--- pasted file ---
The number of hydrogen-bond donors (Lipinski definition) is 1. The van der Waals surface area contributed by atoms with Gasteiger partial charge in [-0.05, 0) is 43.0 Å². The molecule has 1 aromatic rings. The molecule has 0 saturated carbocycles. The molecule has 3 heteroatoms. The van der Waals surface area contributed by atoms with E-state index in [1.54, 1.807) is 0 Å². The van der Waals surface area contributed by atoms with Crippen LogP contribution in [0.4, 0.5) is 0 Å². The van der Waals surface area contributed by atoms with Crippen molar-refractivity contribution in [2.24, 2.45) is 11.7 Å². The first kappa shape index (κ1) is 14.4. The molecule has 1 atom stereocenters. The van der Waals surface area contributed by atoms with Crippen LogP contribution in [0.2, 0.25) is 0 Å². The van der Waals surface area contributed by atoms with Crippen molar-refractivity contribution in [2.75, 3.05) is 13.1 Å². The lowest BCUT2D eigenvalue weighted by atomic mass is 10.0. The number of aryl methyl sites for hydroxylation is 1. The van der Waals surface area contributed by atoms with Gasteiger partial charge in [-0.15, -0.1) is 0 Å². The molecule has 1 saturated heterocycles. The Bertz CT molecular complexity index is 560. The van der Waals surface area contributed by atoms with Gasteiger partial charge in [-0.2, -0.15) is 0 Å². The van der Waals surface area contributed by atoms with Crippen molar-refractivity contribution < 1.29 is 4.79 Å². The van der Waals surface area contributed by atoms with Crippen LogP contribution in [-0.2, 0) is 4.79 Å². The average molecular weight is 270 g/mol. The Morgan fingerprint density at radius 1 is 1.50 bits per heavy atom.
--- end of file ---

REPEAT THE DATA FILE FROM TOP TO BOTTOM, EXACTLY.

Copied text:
The number of hydrogen-bond donors (Lipinski definition) is 1. The van der Waals surface area contributed by atoms with Gasteiger partial charge in [-0.05, 0) is 43.0 Å². The molecule has 1 aromatic rings. The molecule has 0 saturated carbocycles. The molecule has 3 heteroatoms. The van der Waals surface area contributed by atoms with E-state index in [1.54, 1.807) is 0 Å². The van der Waals surface area contributed by atoms with Crippen LogP contribution in [0.4, 0.5) is 0 Å². The van der Waals surface area contributed by atoms with Crippen molar-refractivity contribution in [2.24, 2.45) is 11.7 Å². The first kappa shape index (κ1) is 14.4. The molecule has 1 atom stereocenters. The van der Waals surface area contributed by atoms with Crippen LogP contribution in [0.2, 0.25) is 0 Å². The van der Waals surface area contributed by atoms with Crippen molar-refractivity contribution in [2.75, 3.05) is 13.1 Å². The lowest BCUT2D eigenvalue weighted by atomic mass is 10.0. The number of aryl methyl sites for hydroxylation is 1. The van der Waals surface area contributed by atoms with Gasteiger partial charge in [-0.15, -0.1) is 0 Å². The molecule has 1 saturated heterocycles. The Bertz CT molecular complexity index is 560. The van der Waals surface area contributed by atoms with Gasteiger partial charge in [-0.2, -0.15) is 0 Å². The van der Waals surface area contributed by atoms with Crippen molar-refractivity contribution < 1.29 is 4.79 Å². The van der Waals surface area contributed by atoms with Crippen LogP contribution in [-0.2, 0) is 4.79 Å². The average molecular weight is 270 g/mol. The Morgan fingerprint density at radius 1 is 1.50 bits per heavy atom.